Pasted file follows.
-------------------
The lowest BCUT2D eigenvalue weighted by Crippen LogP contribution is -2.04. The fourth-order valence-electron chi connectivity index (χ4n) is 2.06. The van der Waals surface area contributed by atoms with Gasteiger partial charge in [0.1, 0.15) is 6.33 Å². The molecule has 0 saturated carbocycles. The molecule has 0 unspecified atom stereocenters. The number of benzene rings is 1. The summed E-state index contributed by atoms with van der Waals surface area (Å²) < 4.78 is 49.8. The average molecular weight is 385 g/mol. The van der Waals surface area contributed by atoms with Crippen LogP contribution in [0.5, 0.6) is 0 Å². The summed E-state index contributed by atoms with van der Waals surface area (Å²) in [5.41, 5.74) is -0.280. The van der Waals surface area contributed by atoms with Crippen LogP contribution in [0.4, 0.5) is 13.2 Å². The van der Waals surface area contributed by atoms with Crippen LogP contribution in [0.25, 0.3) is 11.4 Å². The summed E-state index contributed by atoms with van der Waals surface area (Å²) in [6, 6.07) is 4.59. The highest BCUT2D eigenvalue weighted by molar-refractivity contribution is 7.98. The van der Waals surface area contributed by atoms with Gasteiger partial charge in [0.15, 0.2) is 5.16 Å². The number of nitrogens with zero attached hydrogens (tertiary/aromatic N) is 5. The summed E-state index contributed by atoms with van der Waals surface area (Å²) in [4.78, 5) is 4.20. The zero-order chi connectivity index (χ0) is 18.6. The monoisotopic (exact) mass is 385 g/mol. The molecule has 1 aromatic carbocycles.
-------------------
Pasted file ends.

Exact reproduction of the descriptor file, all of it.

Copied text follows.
The lowest BCUT2D eigenvalue weighted by Crippen LogP contribution is -2.04. The fourth-order valence-electron chi connectivity index (χ4n) is 2.06. The van der Waals surface area contributed by atoms with Gasteiger partial charge in [0.1, 0.15) is 6.33 Å². The molecule has 0 saturated carbocycles. The molecule has 0 unspecified atom stereocenters. The number of benzene rings is 1. The summed E-state index contributed by atoms with van der Waals surface area (Å²) < 4.78 is 49.8. The average molecular weight is 385 g/mol. The van der Waals surface area contributed by atoms with Crippen LogP contribution in [0.5, 0.6) is 0 Å². The summed E-state index contributed by atoms with van der Waals surface area (Å²) in [5.41, 5.74) is -0.280. The van der Waals surface area contributed by atoms with Crippen LogP contribution in [0.4, 0.5) is 13.2 Å². The van der Waals surface area contributed by atoms with Crippen LogP contribution in [0.25, 0.3) is 11.4 Å². The summed E-state index contributed by atoms with van der Waals surface area (Å²) in [6, 6.07) is 4.59. The highest BCUT2D eigenvalue weighted by molar-refractivity contribution is 7.98. The van der Waals surface area contributed by atoms with Gasteiger partial charge in [0.15, 0.2) is 5.16 Å². The number of nitrogens with zero attached hydrogens (tertiary/aromatic N) is 5. The summed E-state index contributed by atoms with van der Waals surface area (Å²) in [4.78, 5) is 4.20. The zero-order chi connectivity index (χ0) is 18.6. The monoisotopic (exact) mass is 385 g/mol. The molecule has 1 aromatic carbocycles.